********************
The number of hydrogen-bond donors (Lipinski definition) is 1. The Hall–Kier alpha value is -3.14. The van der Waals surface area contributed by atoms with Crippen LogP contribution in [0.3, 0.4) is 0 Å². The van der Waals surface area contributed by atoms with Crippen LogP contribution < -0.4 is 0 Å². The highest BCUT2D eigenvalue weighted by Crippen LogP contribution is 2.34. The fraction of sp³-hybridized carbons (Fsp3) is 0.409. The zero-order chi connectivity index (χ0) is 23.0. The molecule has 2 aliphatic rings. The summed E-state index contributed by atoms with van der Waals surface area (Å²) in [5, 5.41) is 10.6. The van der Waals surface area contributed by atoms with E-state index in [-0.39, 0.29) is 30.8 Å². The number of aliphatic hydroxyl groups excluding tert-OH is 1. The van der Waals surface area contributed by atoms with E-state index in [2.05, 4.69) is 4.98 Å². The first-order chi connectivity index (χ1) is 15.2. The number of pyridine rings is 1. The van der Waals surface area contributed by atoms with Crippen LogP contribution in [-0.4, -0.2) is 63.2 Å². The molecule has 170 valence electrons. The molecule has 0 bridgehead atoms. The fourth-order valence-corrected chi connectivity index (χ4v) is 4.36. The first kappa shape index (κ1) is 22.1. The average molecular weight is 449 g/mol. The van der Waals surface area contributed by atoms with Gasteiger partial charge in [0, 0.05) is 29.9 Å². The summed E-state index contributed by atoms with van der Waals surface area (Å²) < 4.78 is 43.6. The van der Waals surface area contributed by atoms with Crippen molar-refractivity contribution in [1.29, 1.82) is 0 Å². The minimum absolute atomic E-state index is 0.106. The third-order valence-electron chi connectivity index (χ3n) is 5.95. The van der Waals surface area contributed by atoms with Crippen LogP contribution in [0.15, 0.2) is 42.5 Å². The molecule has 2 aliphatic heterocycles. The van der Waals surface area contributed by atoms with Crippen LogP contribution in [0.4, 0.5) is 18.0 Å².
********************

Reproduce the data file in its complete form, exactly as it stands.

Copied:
The number of hydrogen-bond donors (Lipinski definition) is 1. The Hall–Kier alpha value is -3.14. The van der Waals surface area contributed by atoms with Crippen LogP contribution in [0.3, 0.4) is 0 Å². The van der Waals surface area contributed by atoms with Crippen LogP contribution < -0.4 is 0 Å². The highest BCUT2D eigenvalue weighted by Crippen LogP contribution is 2.34. The fraction of sp³-hybridized carbons (Fsp3) is 0.409. The zero-order chi connectivity index (χ0) is 23.0. The molecule has 2 aliphatic rings. The summed E-state index contributed by atoms with van der Waals surface area (Å²) in [5, 5.41) is 10.6. The van der Waals surface area contributed by atoms with E-state index in [-0.39, 0.29) is 30.8 Å². The number of aliphatic hydroxyl groups excluding tert-OH is 1. The van der Waals surface area contributed by atoms with E-state index in [2.05, 4.69) is 4.98 Å². The first-order chi connectivity index (χ1) is 15.2. The number of pyridine rings is 1. The van der Waals surface area contributed by atoms with Crippen LogP contribution in [-0.4, -0.2) is 63.2 Å². The molecule has 170 valence electrons. The molecule has 0 bridgehead atoms. The fourth-order valence-corrected chi connectivity index (χ4v) is 4.36. The first kappa shape index (κ1) is 22.1. The average molecular weight is 449 g/mol. The van der Waals surface area contributed by atoms with Gasteiger partial charge in [0, 0.05) is 29.9 Å². The summed E-state index contributed by atoms with van der Waals surface area (Å²) < 4.78 is 43.6. The van der Waals surface area contributed by atoms with Crippen molar-refractivity contribution in [1.29, 1.82) is 0 Å². The minimum absolute atomic E-state index is 0.106. The third-order valence-electron chi connectivity index (χ3n) is 5.95. The van der Waals surface area contributed by atoms with Crippen LogP contribution in [0.15, 0.2) is 42.5 Å². The molecule has 2 aliphatic heterocycles. The van der Waals surface area contributed by atoms with Crippen LogP contribution in [0.4, 0.5) is 18.0 Å².